"8. In the light of this evidence the Secretary of State again reviewed the appellant's case and decided to withdraw the notice of intention to deport. However, in October 1974 the Home Office telephoned the Holborn Law Tutors, who said that according to their records the appellant had not re-enrolled. The Secretary of State therefore decided that his refusal of 1 May 1974 to extend the appellant's stay as a student should stand, but that the reasons given on the form APP 101 of that date were not now fully appropriate. The Home Office therefore wrote to the appellant on 7 November 1974 informing him that the Secretary of State had decided to withdraw the notice of intention to deport him, but that the decision not to extend his stay was maintained. However, as the original refusal notice did not now properly reflect the reasons for the decision, the grounds for refusal were now as follows: 'The Head of Chancery, Sierra Leone High Commission, has applied on your behalf for your leave to enter to be varied so as to permit you to remain as a student of law at Holborn Law Tutors. However, you are not attending a full-time, day-time course of study and, furthermore, the Secretary of State is not satisfied that, having regard to all the circumstances of your case, if permitted to remain, you would satisfactorily meet the student requirements of the immigration rules in the future.' At the same time the appellant was invited to withdraw his appeal against deportation and further grounds of appeal, if he so wished, but it appears to date that he has not done so."Mr Sidique appealed to an adjudicator, Mr. E. J. T. Housden, and was represented by Miss Susan Hatton of the UKIAS. Mrs B. Gray represented the Secretary of State. In his determination the adjudicator said that both Miss Hatton and Mrs Gray made submissions to him but in the record of proceedings all that is set down is "discussion of case". No witnesses were called. In his determination the adjudicator set out the relevant rules, that is paras 4 n3 and 13 of HC 80. He then said: n3 See footnote 1, ante. "In relation to the immigration rules the appellant has had a very chequered career in the United Kingdom. He twice remained here without permission long after his permitted stay had expired, and at one stage the Secretary of State decided to make a deportation order against Mr Sidique but later withdrew the notice of intention to deport. The present appeal concerns the decision on 1 May 1974 to refuse a further extension. Annex 8 to the Home Office statement shows that during the academic year 1973-74 the appellant had been a full-time student at Holborn Law Tutors and that his attedance had been very good. The question of adequate funds does not appear to have been in dispute at any time. The reason for the appellant's late application for a further extension had been explained by the Sierra Leone High Commission in their letter dated 14 May 1974. It therefore appears to me that at the date of the Home Office decision in question the appellant currently met the requirements of para 13 (being still enrolled at Holborn Law Tutors) and his two earlier failures to apply promptly for extensions of stay had been respectively condoned by the Home Office and explained by the Sierra Leone High Commission. I therefore consider that on 1 May 1974, in terms of paras 4 and 13 of HC 80, the Secretary of State ought not to have refused Mr Sidique a further extension of stay as a student." Pausing there is seems that the adjudicator having come to such a conclusion could properly have concluded his determination and allowed the appeal. The adjudicator however went on to discuss the problem in the appeal which arose out of the last paragraph of the Home Office statement and he mentioned two cases. Whether the problem had arisen during the hearing of the appeal and whether the parties' representatives had made submissions on the matter and if so whether the adjudicator agreed or did not agree with the submissions we do not know as the record of proceedings only states "discussion of case". Rule 40 of the Immigration Appeals (Procedure) Rules 1972 provides that "the appellate authority shall cause a summary of the proceedings before it to be taken", and there are obvious reasons for this. However, though r 40 of the Procedure Rules has not been complied with in this appeal, we are only concerned with whether the Secretary of State, because of condonation, should not have refused an extension of stay. The grounds of appeal on which an application for leave to appeal was granted are:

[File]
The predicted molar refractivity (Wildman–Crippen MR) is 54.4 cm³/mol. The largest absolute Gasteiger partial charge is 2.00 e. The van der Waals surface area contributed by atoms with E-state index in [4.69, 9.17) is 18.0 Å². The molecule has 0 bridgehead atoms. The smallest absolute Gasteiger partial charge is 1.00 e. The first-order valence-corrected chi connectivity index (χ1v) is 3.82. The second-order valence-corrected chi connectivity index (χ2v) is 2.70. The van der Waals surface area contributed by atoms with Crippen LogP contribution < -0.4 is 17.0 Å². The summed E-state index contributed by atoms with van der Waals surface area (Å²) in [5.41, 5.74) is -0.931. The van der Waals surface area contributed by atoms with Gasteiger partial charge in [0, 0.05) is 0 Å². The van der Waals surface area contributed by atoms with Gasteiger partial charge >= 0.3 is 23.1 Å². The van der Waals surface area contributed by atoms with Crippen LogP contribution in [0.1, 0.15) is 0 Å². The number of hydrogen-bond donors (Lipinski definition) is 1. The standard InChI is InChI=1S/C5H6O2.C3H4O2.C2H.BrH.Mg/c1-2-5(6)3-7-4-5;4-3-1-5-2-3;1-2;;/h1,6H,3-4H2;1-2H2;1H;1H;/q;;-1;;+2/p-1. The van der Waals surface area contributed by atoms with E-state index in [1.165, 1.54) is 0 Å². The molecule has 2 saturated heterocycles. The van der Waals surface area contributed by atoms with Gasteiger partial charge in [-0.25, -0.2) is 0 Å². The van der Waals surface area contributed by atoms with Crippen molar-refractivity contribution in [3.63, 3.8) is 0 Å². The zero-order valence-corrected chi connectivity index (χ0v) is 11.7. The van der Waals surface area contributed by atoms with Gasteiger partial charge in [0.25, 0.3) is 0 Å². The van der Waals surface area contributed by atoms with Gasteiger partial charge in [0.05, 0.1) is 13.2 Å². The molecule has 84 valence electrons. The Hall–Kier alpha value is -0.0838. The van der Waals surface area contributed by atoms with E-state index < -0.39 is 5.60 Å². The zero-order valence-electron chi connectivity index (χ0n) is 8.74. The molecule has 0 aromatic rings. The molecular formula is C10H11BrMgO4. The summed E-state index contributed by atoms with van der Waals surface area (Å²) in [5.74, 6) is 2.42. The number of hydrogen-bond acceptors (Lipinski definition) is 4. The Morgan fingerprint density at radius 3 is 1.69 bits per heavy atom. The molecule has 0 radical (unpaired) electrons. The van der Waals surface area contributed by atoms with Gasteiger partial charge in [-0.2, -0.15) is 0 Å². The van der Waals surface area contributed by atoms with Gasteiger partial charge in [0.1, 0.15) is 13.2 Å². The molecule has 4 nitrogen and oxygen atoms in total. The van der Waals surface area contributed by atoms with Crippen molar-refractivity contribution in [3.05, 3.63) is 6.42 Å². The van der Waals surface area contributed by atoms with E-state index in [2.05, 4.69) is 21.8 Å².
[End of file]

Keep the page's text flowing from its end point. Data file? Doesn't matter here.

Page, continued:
"The adjudicator erred in concluding that an extension given after a period of overstaying condones the breach and therefore cannot subsequently be taken into account in reaching a later decision."It appears from the undisputed facts that after the respondent's permitted stay expired in September 1971 he overstayed for some months and it was not until June the following year that the Home Office was able to contact him. He then said that in a month's time he would submit proof of admission to Leeds Polytechnic and would apply for an extension of stay. He did not do as he said he would, and it was only after he had been written to twice that he replied saying that he was doing a course of study at Walbrook College. This course did not meet with the requirements of the immigration rules, and the application for an extension of stay was refused. However, when Mr Sidique showed that he had enrolled for a full-time course of study at Holborn College of Law in preparation for an LLB intermediate examination in June 1973, his stay was extended to 31 August 1973. This extension of stay is considered by the adjudicator to be condonation by the Home Office of his failure to apply for an extension of stay. If the words 'condoned by the Home Office' are used by the adjudicator as meaning that Mr Sidique's overstay has been pardoned by the Home Office we do not agree that such meaning can be put on the words. In our view the extension of stay that was granted amounts to no more than that the respondent having produced evidence of full-time study, was being given another chance and the fact that he has been given another chance in no way means that he was being given, so to speak, a clean slate. The immigration rules do not provide for the condonation, in the sense of full forgiveness, of past immigration offences, though if Mr Sidique had not been in breach of the immigration rules afresh, the Home Office would have had no reason to refer to the matter again. The respondent having been given another chance nevertheless overstayed again. His extension of stay expired on 31 August 1973 but he did not contact the Home Office and when the Home Office wrote to the respondent in February 1974 at his last known address the occupier replied that he did not know and had not met the respondent. It was on 7 March 1974 that the Sierra Leone High Commission wrote to the Home Office requesting an extension of stay for Mr Sidique. Mr Sidique has said that this delay in applying for an extension of stay was the fault of the High Commission, since they had misplaced his passport, and such misplacement is indeed an explanation, as the adjudicator said, why the High Commission did not request a further extension of stay until March by which time the respondent had again overstayed his time for some 6 months. Miss Hatton argued on behalf of Mr Sidique that the Home Office had granted an extension of stay with full knowledge that the respondent had overstayed the first time and, as to his overstay on the second occasion, he had not deliberately done so as he had handed in his passport for transmission to the Home Office. We have considered this and the other submissions put forward by Miss Hatton, which submissions contain the argument that the respondent's first overstay had been overcome or forgiven by the grant of an extension of stay and so the first overstay could no longer be held against the respondent, but in our view this appeal must succeed. The onus was on Mr Sidique to observe his conditions of admission during his stay in the United Kingdom. He gave no valid reasons for his first overstay and though he was given another chance this did not mean that his first overstay could not be taken into consideration. In view of the warnings given to him by the Home Office it might be thought that after his further extension of stay ended in August 1973 he would have sought assurance from the Sierra Leone High Commission that they had been in contact with the Home Office, so that he did not again become in breach of his conditions. However, he did not contact the High Commission as the months passed by, nor did he contact the Home Office, nor indeed did he think it necessary to inform the Home Office of his change of address. In such circumstances in our judgment the Secretary of State was justified, in view of para 4 of HC 80 n4, in refusing to grant the respondent an extension of stay as a student. n4 See footnote 1, ante.